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Re: Consistent vertical alignment of annotations, disable time signiture

From: Robert Hickman
Subject: Re: Consistent vertical alignment of annotations, disable time signiture
Date: Wed, 18 Apr 2018 13:31:42 +0100

You are largely missing the point I was trying to make, however I have
a lot of work to do and cannot be bothered to argue.

On 18 April 2018 at 13:24, David Kastrup <address@hidden> wrote:
> Robert Hickman <address@hidden> writes:
>> The best example of the leaky abstraction problem I can think of right
>> now are actually visual HTML editors.
> That's more in line of complaining about Denemo than LilyPond.  Either
> way the solution lies in not confusing the editor's domain with the the
> result domain.
>> As David notes, I am talking about input layer not internals. The
>> lilypond syntax appears to be an abstraction over an object oriented
>> design,
> No, that definitely isn't it.  Absolutely not.
>> with a lot of implicit 'magic', and for me as a new user it is very
>> difficult to see why it does some things, like randomly creating an
>> empty staff. What I'm wandering is weather it would be clearer to just
>> use an object oriented syntax directly and make the implicit stuff
>> explicit.
> LilyPond is designed as an input language.  Its internal data structures
> are mostly mapped to Scheme data structures.  Scheme is a functional
> language, not an object oriented language.  Large swaths of LilyPond are
> coded in C++ for efficiency reasons, but the data models of C++ don't
> really have exposure worth noting to LilyPond.
> Understanding LilyPond's input is not related to understanding C++ and
> not significantly related to Scheme either.  Its input language is
> defined in a traditional lexer/parser manner implemented with a standard
> LALR(1) parser generator.  For debugging and programming reasons, its
> productions these days pass around Scheme data structures exclusively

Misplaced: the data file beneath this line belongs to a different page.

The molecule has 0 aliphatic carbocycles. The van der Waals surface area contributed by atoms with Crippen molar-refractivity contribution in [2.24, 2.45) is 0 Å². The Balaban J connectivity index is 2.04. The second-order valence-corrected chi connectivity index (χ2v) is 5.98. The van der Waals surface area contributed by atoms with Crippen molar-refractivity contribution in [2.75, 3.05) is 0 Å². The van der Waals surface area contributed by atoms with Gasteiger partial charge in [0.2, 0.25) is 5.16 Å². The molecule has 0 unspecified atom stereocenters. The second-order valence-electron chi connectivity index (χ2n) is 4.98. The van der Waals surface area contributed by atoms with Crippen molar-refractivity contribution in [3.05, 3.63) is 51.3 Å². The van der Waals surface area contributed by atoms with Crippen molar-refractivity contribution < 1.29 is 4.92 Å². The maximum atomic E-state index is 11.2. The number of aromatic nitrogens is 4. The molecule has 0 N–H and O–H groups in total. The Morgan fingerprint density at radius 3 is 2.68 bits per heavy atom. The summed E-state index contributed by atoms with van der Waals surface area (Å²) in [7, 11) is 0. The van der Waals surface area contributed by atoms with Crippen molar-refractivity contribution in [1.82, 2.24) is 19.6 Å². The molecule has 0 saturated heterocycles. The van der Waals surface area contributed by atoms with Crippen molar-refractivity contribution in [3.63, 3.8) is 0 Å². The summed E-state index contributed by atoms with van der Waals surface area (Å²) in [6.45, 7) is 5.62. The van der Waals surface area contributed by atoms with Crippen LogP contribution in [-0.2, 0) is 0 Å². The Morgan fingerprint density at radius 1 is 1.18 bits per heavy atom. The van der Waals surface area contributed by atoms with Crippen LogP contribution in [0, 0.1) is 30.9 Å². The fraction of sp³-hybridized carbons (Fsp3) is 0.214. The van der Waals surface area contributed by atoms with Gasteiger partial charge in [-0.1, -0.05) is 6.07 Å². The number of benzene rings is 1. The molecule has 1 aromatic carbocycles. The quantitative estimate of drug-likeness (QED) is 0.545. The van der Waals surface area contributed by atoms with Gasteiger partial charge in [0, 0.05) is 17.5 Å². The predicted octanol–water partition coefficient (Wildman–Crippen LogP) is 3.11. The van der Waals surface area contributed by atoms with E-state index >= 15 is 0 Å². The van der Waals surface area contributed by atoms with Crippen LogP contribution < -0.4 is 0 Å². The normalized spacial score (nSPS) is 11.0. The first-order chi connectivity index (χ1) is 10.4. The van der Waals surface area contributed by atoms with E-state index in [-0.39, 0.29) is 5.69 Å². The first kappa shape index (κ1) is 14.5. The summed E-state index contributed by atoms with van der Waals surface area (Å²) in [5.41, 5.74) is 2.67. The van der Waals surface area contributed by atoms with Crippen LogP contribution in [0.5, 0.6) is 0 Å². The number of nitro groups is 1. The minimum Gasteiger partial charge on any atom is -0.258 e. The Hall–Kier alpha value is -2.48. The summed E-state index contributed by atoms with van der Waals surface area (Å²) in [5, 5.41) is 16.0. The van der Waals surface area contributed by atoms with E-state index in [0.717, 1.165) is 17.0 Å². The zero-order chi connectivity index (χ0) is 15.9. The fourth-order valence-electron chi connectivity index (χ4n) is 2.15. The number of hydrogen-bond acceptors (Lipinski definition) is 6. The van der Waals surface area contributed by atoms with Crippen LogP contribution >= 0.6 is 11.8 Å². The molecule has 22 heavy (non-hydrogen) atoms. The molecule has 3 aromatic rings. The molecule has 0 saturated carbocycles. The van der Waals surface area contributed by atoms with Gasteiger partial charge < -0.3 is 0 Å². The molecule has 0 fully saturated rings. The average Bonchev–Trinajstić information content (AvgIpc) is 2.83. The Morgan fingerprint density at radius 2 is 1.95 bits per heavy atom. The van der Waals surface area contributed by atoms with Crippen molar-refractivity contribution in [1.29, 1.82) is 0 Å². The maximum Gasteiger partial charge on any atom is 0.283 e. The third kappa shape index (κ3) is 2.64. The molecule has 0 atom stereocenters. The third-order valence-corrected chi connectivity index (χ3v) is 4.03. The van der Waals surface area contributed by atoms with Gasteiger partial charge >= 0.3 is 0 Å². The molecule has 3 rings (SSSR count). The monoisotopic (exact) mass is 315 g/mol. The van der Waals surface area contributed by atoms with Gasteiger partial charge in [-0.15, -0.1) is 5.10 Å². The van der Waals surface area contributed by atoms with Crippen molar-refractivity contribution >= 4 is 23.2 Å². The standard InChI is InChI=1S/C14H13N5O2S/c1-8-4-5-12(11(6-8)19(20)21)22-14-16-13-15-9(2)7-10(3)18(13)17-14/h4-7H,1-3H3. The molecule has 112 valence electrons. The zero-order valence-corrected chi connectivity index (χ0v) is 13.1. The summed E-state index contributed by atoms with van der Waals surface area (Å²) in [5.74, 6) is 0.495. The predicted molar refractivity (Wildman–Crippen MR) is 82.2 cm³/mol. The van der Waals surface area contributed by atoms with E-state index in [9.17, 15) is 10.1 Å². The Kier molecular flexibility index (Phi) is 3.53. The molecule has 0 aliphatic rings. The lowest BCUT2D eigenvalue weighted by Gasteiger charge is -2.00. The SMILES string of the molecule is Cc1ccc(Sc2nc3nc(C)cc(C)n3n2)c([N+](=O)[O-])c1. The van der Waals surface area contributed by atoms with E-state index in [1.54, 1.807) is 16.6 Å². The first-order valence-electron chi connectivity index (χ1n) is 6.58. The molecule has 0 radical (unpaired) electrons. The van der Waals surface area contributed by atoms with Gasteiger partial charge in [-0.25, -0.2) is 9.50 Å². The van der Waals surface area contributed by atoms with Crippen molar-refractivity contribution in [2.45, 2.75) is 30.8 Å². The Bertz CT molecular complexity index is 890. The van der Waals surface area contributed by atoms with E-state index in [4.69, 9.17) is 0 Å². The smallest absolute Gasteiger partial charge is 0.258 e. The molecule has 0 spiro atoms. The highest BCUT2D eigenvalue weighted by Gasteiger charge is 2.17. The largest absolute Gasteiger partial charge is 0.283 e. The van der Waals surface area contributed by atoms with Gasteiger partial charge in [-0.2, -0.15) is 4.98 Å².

> but that's a comparatively recent development.
> So no: you are completely wrong with your musings and they have
> absolutely no relation to internals of LilyPond: this rather concerns
> the completely independent syntax (and parser-internal semantics) of its
> input files.
>> ABC notation does most of what I need, but lacks a few minor
>> formatting controls and the ability to define symbols which I need to
>> finish the work that I'm doing. Lillypond seems vastly more
>> complicated than I need.
> If you don't insist into digging yourself into the complexity, you can
> get away perfectly well without it.  But you refuse doing so because you
> express your a priori confidence that its authors and maintainers are
> incapable of properly layering its complexity.
>> The learning manual spends most of it's time going into things that I
>> have no use for, such as multiple staff arrangements.
> If you want to pay for a personal tutor catering to your personal needs,
> of course you can save the time skipping over unwanted material.
> Manuals are a compromise between saving time for the teacher and saving
> time for the learner.  As we have a vastly larger number of users over
> teachers, they are freeing resources for the project.
>> Sheet music could either be complex or simple depending on what you
>> are trying to do, for what I'm doing a fixed-spacing 'dumb stacking
>> algorithm' that abcm2ps appears to use is perfectly adequate.
> So?  What are you hoping to gain by lecturing everyone how bad LilyPond
> must have been designed according to your experience with and/or without
> it?
> I mean, I am the last one to let a good opportunity for pontificating go
> to waste, but so far I fail to see that you have availed yourself of
> such an opportunity.  Perhaps try to figure out what you actually want
> to get achieved and then think of plans, technical and/or social, to
> actually get them done.
> There is no point playing to your strengths without applying them in a
> useful manner to problems you want to see solved.
> --
> David Kastrup

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